Pho – Review

Patricia and Dennis Cleveland-Peck journey to Brighton to experience Vietnam’s delicious street food

Phớ was completely unknown to us but we are always delighted to try something new and this traditional Vietnamese noodle dish is credited with being not only delicious but very healthy. At the Pho restaurants, of which there are now branches in London, Brighton and Leeds, the vast majority of the menu is egg and dairy free as well as being made from ingredients which contain no gluten. The dishes are low in fat and contain 10 vitamins and minerals which help to combat fatigue, further the nutritional values of every dish are available on the website.

These restaurants are part of the trend (which includes the Giggling Squid chain of Thai restaurants) whereby oriental cuisine is brought to us by western enthusiasts. Stephen and Juilette Ward opened the first Pho  in Clerkenwell in 2005 after travelling to Vietnam and falling in love with the food. In their British restaurants however, they employ Vietnamese chefs who prepare the dishes with complete authenticity, cooking entirely on site from fresh ingredients delivered daily.

We entered the big restaurant and were warmly welcomed. It is a large, well-appointed modern-looking room with some long benches at which parties of people were eating together but there were also plenty of smaller tables. The clientele was pleasantly mixed, as it was Brighton there were plenty of students and young people but also couples, older folk out for the day and families with children for whom the theatre of it all was proving great fun. (We made a mental note to bring our granddaughter.) In fact the atmosphere was very lively and everyone seemed to be enjoying the experience. Dennis being an ex-chef, was further delighted to see the impeccably clean open kitchen and watch the brigade of Vietnamese chefs busily working together in perfect harmony.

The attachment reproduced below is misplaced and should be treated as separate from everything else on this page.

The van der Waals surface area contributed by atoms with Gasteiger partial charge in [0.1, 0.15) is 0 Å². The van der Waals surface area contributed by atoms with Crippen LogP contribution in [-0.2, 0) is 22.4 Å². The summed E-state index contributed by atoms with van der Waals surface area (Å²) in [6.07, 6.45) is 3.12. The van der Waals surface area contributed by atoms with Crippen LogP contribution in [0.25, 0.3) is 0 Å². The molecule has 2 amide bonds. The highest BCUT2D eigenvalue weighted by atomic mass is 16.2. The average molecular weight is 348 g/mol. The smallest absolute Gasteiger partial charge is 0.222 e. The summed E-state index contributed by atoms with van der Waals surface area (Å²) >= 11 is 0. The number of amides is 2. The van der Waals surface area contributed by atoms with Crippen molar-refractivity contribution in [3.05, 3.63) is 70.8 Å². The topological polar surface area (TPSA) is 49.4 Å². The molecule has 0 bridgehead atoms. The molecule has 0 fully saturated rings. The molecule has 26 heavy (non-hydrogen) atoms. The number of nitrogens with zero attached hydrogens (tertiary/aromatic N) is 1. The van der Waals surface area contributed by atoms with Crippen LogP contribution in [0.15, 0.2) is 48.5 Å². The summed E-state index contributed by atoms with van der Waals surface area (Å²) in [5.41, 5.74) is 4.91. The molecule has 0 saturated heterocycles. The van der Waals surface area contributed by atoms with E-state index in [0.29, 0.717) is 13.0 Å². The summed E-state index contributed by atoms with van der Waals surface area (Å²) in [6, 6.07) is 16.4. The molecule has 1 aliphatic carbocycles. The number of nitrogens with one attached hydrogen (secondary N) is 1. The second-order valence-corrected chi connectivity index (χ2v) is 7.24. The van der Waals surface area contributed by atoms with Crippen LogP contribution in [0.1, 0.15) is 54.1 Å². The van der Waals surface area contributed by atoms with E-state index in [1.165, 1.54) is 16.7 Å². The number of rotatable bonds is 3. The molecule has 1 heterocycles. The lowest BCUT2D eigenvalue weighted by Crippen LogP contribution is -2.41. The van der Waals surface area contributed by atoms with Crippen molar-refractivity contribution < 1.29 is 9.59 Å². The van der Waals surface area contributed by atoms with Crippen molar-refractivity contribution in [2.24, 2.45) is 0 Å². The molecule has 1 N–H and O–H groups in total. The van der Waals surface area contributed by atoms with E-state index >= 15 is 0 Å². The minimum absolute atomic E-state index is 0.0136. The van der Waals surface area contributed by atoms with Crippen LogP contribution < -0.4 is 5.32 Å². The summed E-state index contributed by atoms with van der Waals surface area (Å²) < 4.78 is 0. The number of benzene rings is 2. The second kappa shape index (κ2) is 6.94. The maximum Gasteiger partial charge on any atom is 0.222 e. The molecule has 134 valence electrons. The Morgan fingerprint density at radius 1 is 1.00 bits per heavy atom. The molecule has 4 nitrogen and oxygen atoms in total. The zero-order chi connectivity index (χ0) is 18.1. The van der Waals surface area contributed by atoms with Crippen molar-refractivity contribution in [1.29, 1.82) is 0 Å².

There were a number of tables outside where one could benefit from the sunshine and sea-air (the beach is at the bottom of the road) but we compromised with a window seat and very soon menus were provided and explanations and help were offered.

Phớ (pronounced fuh, which really refers to the noodles) is the Vietnamese national dish, ‘an aromatic nutritious and delicious rice noodle soup which is served with a side plate of fresh herbs to add as you please.’ This tasty meal is apparently a favourite breakfast dish in Vietnam where the early-rising population pick up a bowlful from street-side stalls to set them up for the day.

It was lunch time for us though, and we felt hungry. We wondered if we’d know what to choose but the menu was straightforward with good descriptions of the dishes in English alongside the Vietnamese names. As well as the noodle soups there were salads, side dishes, fried noodles and dishes featuring ‘broken’ rice. There was also a comprehensive drinks menu from which we chose a white Gavi (although beer is the traditional accompaniment) which we sipped while making our selection and enjoyed throughout the meal.